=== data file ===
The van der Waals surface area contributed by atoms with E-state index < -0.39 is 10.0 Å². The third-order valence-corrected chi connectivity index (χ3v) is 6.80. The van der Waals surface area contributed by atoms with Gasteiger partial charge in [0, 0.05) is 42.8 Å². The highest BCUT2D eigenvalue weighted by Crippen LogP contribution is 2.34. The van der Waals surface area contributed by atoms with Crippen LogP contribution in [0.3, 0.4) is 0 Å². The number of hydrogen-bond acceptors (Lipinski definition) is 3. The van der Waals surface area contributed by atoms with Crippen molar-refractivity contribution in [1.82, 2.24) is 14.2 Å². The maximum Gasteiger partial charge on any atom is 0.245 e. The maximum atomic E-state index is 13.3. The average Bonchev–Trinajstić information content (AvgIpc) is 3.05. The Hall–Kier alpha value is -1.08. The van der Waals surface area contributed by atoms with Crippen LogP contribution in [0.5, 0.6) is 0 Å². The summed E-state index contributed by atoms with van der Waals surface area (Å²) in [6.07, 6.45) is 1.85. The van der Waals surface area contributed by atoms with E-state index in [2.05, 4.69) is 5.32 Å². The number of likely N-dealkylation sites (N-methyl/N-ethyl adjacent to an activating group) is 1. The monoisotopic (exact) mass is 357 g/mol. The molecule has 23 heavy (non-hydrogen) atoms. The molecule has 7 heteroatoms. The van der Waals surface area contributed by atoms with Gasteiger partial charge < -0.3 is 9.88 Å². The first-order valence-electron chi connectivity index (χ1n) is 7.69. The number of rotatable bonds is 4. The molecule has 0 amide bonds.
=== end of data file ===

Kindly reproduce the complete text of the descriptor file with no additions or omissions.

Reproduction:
The van der Waals surface area contributed by atoms with E-state index < -0.39 is 10.0 Å². The third-order valence-corrected chi connectivity index (χ3v) is 6.80. The van der Waals surface area contributed by atoms with Gasteiger partial charge in [0, 0.05) is 42.8 Å². The highest BCUT2D eigenvalue weighted by Crippen LogP contribution is 2.34. The van der Waals surface area contributed by atoms with Crippen LogP contribution in [0.3, 0.4) is 0 Å². The number of hydrogen-bond acceptors (Lipinski definition) is 3. The van der Waals surface area contributed by atoms with Crippen molar-refractivity contribution in [1.82, 2.24) is 14.2 Å². The maximum Gasteiger partial charge on any atom is 0.245 e. The maximum atomic E-state index is 13.3. The average Bonchev–Trinajstić information content (AvgIpc) is 3.05. The Hall–Kier alpha value is -1.08. The van der Waals surface area contributed by atoms with Crippen LogP contribution in [0.5, 0.6) is 0 Å². The summed E-state index contributed by atoms with van der Waals surface area (Å²) in [6.07, 6.45) is 1.85. The van der Waals surface area contributed by atoms with E-state index in [2.05, 4.69) is 5.32 Å². The number of likely N-dealkylation sites (N-methyl/N-ethyl adjacent to an activating group) is 1. The monoisotopic (exact) mass is 357 g/mol. The molecule has 23 heavy (non-hydrogen) atoms. The molecule has 7 heteroatoms. The van der Waals surface area contributed by atoms with Gasteiger partial charge < -0.3 is 9.88 Å². The first-order valence-electron chi connectivity index (χ1n) is 7.69. The number of rotatable bonds is 4. The molecule has 0 amide bonds.